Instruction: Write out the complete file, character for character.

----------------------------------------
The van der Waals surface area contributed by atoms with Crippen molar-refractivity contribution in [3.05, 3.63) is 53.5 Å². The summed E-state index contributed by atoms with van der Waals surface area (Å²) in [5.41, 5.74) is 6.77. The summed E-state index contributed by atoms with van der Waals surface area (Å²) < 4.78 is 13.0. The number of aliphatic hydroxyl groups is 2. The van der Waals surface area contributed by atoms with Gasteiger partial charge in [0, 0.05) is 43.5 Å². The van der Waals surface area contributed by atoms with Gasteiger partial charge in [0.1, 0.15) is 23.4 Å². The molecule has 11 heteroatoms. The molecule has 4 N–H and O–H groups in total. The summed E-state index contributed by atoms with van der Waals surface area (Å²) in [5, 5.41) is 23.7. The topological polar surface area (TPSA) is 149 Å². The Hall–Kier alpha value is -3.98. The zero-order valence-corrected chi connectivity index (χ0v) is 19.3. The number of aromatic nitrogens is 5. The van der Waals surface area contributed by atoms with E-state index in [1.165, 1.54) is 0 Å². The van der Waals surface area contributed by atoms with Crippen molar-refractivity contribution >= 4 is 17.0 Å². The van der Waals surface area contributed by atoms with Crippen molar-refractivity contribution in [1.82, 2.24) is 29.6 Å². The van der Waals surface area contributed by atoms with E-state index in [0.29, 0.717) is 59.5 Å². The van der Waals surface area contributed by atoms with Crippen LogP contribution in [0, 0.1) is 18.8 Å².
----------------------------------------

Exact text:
The van der Waals surface area contributed by atoms with Crippen molar-refractivity contribution in [3.05, 3.63) is 53.5 Å². The summed E-state index contributed by atoms with van der Waals surface area (Å²) in [5.41, 5.74) is 6.77. The summed E-state index contributed by atoms with van der Waals surface area (Å²) < 4.78 is 13.0. The number of aliphatic hydroxyl groups is 2. The van der Waals surface area contributed by atoms with Gasteiger partial charge in [0, 0.05) is 43.5 Å². The van der Waals surface area contributed by atoms with Gasteiger partial charge in [0.1, 0.15) is 23.4 Å². The molecule has 11 heteroatoms. The molecule has 4 N–H and O–H groups in total. The summed E-state index contributed by atoms with van der Waals surface area (Å²) in [5, 5.41) is 23.7. The topological polar surface area (TPSA) is 149 Å². The Hall–Kier alpha value is -3.98. The zero-order valence-corrected chi connectivity index (χ0v) is 19.3. The number of aromatic nitrogens is 5. The van der Waals surface area contributed by atoms with E-state index in [1.165, 1.54) is 0 Å². The van der Waals surface area contributed by atoms with Crippen molar-refractivity contribution >= 4 is 17.0 Å². The van der Waals surface area contributed by atoms with Crippen molar-refractivity contribution in [1.82, 2.24) is 29.6 Å². The van der Waals surface area contributed by atoms with E-state index in [0.29, 0.717) is 59.5 Å². The van der Waals surface area contributed by atoms with Crippen LogP contribution in [0, 0.1) is 18.8 Å².